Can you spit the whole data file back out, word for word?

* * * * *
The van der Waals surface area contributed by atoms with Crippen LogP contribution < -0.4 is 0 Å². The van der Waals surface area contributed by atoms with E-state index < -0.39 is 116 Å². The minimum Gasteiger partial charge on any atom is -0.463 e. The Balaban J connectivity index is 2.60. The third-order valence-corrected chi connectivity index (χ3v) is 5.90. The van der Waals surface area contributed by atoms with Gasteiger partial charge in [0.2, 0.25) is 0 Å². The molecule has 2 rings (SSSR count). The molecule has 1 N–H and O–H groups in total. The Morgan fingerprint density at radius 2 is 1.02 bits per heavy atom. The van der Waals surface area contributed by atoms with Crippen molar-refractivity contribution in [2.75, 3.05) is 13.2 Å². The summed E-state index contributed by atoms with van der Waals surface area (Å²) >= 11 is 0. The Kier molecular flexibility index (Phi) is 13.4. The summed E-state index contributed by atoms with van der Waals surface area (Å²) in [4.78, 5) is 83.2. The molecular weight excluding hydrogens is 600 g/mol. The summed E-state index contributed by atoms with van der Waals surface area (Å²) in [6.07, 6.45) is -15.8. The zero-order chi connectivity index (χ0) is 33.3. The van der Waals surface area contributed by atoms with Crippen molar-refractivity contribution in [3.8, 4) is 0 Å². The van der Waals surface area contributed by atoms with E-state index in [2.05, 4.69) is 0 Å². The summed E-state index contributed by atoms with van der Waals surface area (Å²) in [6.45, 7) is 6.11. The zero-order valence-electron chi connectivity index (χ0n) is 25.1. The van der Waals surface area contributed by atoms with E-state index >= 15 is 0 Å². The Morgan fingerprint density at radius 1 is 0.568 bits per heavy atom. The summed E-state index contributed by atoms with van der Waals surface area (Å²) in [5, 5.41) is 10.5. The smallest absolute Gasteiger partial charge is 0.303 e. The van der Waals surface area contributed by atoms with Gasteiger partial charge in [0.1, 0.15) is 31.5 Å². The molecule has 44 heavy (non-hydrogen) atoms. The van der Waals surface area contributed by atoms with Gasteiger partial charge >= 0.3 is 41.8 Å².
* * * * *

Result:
The van der Waals surface area contributed by atoms with Crippen LogP contribution < -0.4 is 0 Å². The van der Waals surface area contributed by atoms with E-state index < -0.39 is 116 Å². The minimum Gasteiger partial charge on any atom is -0.463 e. The Balaban J connectivity index is 2.60. The third-order valence-corrected chi connectivity index (χ3v) is 5.90. The van der Waals surface area contributed by atoms with Gasteiger partial charge in [0.2, 0.25) is 0 Å². The molecule has 2 rings (SSSR count). The molecule has 1 N–H and O–H groups in total. The Morgan fingerprint density at radius 2 is 1.02 bits per heavy atom. The van der Waals surface area contributed by atoms with Crippen molar-refractivity contribution in [2.75, 3.05) is 13.2 Å². The summed E-state index contributed by atoms with van der Waals surface area (Å²) >= 11 is 0. The Kier molecular flexibility index (Phi) is 13.4. The summed E-state index contributed by atoms with van der Waals surface area (Å²) in [4.78, 5) is 83.2. The molecular weight excluding hydrogens is 600 g/mol. The summed E-state index contributed by atoms with van der Waals surface area (Å²) in [6.07, 6.45) is -15.8. The zero-order chi connectivity index (χ0) is 33.3. The van der Waals surface area contributed by atoms with Crippen molar-refractivity contribution in [3.8, 4) is 0 Å². The van der Waals surface area contributed by atoms with E-state index in [2.05, 4.69) is 0 Å². The summed E-state index contributed by atoms with van der Waals surface area (Å²) in [6.45, 7) is 6.11. The zero-order valence-electron chi connectivity index (χ0n) is 25.1. The van der Waals surface area contributed by atoms with E-state index >= 15 is 0 Å². The Morgan fingerprint density at radius 1 is 0.568 bits per heavy atom. The summed E-state index contributed by atoms with van der Waals surface area (Å²) in [5, 5.41) is 10.5. The smallest absolute Gasteiger partial charge is 0.303 e. The van der Waals surface area contributed by atoms with Gasteiger partial charge in [0.1, 0.15) is 31.5 Å². The molecule has 44 heavy (non-hydrogen) atoms. The van der Waals surface area contributed by atoms with Gasteiger partial charge >= 0.3 is 41.8 Å².